Blog Spam Wars Escalate

For the past year or two, I’ve kept weblog spam comments at bay with a custom hack that blacklists common spam phrases and URLs. Every month or two, a new spam format seems to evade the filter, and it’s usually easy enough to identify a unique phrase that is unlikely to appear in a legitimate comment and add it to the blacklist. (Most of these unique phrases are not appropriate for general audience consumption—suffice it to say that they often relate to unorthodox sexual activities). If I receive more than three or four spam comments from a particular IP address, I blacklist that IP address from commenting.

This approach has been fairly low maintenance, and while rather crude, has very few false negative and false positive results.

Just recently, however, my friend Jamie reports that he is getting “spam” comments on his blog that actually don’t point to any spam sites. In fact, there’s nothing in the comment or the URLs that is spam, other than the fact that the comments have nothing to do with the blog entry.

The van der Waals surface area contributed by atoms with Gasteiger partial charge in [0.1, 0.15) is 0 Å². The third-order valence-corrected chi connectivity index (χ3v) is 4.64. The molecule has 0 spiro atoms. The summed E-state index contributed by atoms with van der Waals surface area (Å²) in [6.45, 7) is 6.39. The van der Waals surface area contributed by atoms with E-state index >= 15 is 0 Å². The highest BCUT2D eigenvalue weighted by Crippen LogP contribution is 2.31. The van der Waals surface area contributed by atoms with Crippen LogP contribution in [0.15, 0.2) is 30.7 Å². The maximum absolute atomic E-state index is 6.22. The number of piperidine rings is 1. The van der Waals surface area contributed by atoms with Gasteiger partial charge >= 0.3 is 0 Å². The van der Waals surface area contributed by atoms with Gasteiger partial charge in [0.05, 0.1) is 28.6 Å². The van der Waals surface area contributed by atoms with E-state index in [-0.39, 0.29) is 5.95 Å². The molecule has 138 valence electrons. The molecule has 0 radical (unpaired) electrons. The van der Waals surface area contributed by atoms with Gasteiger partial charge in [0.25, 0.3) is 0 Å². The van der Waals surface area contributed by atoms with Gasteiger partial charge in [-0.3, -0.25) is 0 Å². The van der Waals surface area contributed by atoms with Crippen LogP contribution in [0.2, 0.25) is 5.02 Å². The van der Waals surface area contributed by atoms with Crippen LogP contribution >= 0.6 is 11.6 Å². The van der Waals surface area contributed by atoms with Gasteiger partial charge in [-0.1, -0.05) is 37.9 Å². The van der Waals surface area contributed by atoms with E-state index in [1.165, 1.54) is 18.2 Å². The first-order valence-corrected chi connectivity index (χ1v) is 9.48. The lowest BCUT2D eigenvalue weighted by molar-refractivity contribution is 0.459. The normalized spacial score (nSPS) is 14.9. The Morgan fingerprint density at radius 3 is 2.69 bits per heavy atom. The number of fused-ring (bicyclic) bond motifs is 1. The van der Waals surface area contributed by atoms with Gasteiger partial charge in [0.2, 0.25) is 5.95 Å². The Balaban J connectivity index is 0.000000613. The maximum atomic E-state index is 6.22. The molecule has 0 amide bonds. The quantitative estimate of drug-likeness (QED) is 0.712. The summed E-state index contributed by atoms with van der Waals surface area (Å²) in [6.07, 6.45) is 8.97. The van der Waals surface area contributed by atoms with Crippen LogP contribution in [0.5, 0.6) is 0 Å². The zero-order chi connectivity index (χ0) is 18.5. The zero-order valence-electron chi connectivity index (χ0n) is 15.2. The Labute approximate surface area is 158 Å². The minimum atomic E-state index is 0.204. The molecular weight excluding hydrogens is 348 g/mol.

This phenomenon is apparently becoming widespread—for example, see this poor guy, who appears to have a totally legitimate blog which is now the “target” of many of these quasi-spam comments.

My guess is that these faux spams are designed to trigger automatic blacklists and thus poison the blacklists with “good” sites and presumably ruin the whole system. It’s not really effective against my technique, which involves manually blacklisting sites, but it is certainly annoying. So far none of these have hit me, but I’m sure it won’t be long.

I’m loathe to implement a captcha or login requirement on my blog—one of the great things about the blogosphere is the low barrier to entry for participation—but that may be the only choice. Any other ideas?